Perhaps the biggest challenge facing organizations and those seeking to facilitate systems within them is complexity. And that complexity has two facets:- content and process.
The Zachman Framework focuses on content by defining the views that provide a holistic perspective of the organization. It is a classification scheme for descriptive representations of the enterprise. It takes the form of a five-by-six matrix of cells containing the full range of models describing the activities and functions of organizations.
The horizontal dimension of the matrix is structured into six columns according to what framework developer John Zachman calls interrogatives that define the enterprise: what, how, where, who, when, and why. These interrogatives can also be defined respectively as data, function, network, people, time, and motivation.
The vertical dimension is presented in five rows covering the roles played by different actors within the enterprise: the planner, owner, designer, builder, and subcontractor. These actors have corresponding perspectives that are defined as scope, business model, system model, technology model, and detailed representations.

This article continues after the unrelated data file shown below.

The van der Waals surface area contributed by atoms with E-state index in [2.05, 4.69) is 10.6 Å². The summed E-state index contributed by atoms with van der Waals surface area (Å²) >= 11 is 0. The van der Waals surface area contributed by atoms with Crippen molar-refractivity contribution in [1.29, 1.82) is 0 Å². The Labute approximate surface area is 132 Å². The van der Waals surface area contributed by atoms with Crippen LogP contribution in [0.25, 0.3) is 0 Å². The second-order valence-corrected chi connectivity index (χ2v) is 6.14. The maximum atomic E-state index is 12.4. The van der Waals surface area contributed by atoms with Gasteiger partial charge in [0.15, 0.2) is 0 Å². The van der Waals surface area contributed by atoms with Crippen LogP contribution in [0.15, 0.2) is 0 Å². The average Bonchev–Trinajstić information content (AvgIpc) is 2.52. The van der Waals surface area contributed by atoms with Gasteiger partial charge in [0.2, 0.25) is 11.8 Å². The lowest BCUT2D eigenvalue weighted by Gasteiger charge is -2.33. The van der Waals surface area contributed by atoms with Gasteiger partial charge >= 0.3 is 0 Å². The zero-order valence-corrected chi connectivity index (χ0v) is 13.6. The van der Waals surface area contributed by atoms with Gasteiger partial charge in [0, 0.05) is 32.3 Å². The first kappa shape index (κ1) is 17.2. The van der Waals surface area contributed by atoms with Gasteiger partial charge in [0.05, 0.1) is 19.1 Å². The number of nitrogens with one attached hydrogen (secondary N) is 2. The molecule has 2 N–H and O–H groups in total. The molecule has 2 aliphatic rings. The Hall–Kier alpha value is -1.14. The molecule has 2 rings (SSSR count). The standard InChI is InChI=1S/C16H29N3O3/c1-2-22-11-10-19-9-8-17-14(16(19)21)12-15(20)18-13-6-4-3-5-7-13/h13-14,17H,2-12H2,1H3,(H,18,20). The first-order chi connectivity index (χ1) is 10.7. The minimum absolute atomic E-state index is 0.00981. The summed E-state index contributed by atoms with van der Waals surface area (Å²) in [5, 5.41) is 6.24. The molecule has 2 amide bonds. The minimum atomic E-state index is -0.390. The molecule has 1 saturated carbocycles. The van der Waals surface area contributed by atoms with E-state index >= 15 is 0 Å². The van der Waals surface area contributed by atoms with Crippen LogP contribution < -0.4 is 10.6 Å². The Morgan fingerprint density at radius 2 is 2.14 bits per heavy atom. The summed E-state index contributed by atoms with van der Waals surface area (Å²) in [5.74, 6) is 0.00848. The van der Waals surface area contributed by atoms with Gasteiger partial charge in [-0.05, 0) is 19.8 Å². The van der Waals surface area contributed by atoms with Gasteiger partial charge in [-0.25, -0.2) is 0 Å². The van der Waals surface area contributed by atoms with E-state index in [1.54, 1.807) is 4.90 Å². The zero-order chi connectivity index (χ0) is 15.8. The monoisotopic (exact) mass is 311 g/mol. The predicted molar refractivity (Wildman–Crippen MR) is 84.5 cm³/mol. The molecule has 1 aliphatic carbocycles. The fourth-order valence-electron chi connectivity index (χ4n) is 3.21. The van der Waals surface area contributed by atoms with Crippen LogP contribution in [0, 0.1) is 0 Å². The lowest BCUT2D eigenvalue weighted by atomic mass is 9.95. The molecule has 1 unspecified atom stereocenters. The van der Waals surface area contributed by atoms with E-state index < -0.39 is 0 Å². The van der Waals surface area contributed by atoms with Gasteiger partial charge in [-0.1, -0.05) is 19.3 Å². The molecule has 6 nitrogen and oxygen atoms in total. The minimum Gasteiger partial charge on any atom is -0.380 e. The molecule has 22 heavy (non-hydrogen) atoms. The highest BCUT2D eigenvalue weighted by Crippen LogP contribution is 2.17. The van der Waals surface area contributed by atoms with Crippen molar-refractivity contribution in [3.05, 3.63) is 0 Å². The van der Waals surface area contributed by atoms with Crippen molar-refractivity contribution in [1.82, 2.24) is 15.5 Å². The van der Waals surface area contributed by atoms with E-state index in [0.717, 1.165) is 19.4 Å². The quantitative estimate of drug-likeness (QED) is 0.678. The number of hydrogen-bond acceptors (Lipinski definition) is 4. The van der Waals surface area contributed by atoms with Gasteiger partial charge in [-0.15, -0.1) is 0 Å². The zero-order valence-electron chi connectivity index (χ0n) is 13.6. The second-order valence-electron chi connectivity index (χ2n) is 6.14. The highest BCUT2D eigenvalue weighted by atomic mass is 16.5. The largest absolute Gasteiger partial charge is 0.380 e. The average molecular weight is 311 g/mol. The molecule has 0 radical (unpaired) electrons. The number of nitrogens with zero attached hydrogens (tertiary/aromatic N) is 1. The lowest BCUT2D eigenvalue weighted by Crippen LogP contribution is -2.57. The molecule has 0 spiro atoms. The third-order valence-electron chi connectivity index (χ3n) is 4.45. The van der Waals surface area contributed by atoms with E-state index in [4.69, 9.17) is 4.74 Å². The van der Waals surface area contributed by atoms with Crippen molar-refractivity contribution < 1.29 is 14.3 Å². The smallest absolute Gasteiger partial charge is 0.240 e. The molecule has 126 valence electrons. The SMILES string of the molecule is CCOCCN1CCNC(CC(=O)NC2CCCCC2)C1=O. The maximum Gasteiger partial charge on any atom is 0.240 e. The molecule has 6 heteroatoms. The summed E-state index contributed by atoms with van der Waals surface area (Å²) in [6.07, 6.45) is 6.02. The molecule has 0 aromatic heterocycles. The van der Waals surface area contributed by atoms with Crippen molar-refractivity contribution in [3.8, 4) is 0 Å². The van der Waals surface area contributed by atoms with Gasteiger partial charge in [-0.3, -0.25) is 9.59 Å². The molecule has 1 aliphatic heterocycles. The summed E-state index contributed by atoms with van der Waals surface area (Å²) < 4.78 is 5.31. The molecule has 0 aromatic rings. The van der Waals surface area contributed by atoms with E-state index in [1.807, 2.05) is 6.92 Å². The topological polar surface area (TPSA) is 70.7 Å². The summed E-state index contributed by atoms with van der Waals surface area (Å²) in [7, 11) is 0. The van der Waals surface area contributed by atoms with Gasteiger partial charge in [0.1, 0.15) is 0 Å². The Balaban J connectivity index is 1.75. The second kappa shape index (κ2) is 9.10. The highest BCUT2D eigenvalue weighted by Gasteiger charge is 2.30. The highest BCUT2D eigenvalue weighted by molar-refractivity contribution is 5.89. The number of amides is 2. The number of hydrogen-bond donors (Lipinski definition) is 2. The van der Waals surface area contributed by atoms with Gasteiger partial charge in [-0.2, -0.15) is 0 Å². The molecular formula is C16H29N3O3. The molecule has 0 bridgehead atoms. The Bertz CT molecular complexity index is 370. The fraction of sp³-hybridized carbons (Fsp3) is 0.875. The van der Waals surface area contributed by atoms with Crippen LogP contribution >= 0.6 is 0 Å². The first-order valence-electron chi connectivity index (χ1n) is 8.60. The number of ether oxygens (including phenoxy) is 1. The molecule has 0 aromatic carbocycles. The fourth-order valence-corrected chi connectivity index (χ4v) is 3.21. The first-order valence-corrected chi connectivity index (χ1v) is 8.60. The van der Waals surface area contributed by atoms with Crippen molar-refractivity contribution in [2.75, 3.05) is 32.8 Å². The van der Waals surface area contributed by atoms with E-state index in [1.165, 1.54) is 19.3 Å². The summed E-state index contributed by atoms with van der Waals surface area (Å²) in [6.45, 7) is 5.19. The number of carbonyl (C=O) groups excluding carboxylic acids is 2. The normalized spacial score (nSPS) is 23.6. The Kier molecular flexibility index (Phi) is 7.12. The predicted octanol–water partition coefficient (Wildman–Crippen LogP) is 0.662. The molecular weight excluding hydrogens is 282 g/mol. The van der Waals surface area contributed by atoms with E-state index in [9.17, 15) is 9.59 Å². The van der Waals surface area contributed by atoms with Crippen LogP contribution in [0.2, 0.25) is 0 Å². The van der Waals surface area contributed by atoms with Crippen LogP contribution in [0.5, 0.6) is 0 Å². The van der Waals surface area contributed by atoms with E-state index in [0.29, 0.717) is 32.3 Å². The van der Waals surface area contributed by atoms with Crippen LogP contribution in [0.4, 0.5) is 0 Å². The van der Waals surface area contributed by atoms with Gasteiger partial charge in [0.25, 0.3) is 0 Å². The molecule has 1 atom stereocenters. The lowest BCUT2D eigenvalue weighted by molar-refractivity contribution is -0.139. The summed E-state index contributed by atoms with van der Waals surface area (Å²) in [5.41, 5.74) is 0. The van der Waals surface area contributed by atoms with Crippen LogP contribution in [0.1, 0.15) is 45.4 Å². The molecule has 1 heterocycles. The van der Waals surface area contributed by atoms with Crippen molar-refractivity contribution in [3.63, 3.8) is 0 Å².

The intersection of each row and column forms a cell containing a specific enterprise artifact. Zachman contends that a fully architected enterprise would have an explicit representation that describes the enterprise's current and future activities related to that cell. He also maintains that all models in adjacent horizontal and vertical cells should be consistent with the artifacts in the cell.
Such a fully described enterprise would have complete alignment of its business mission to its systems implementation, and would be completely efficient in its application of resources, priorities, and processes. Of course, no such enterprise may exist in practice, but use of the Zachman framework to analyze existing problems and guide future plans would lead organizations toward that ideal.
Since its first publication in 1987, the framework has been applied in Global 2000 organizations such as General Motors, Bank of America, and Health Canada, among many others, to structure enterprise architecture programs and initiatives. The Zachman Framework has also spawned a number of other similar frameworks for applying enterprise architecture in specific domains. These include the Federal Enterprise Architecture Framework (FEAF), The Open Group Architecture Framework (TOGAF), and the Department of Defense Architecture Framework (DoDAF).
In addition to Zachman's own Zachman Institute for Framework Advancement (ZIFA) organization, whose mission is to further the conceptual and implementation understanding of enterprise architecture, a small industry of consultants, educational services, software companies, and publishers has sprung up to support the Zachman methodology (see links at bottom). In November, the EA Interest Group (EAIG) formed to drive the development and continuous improvement of a common reference for enterprise architecture based on the Zachman Framework.
Enterprise Architecture Sites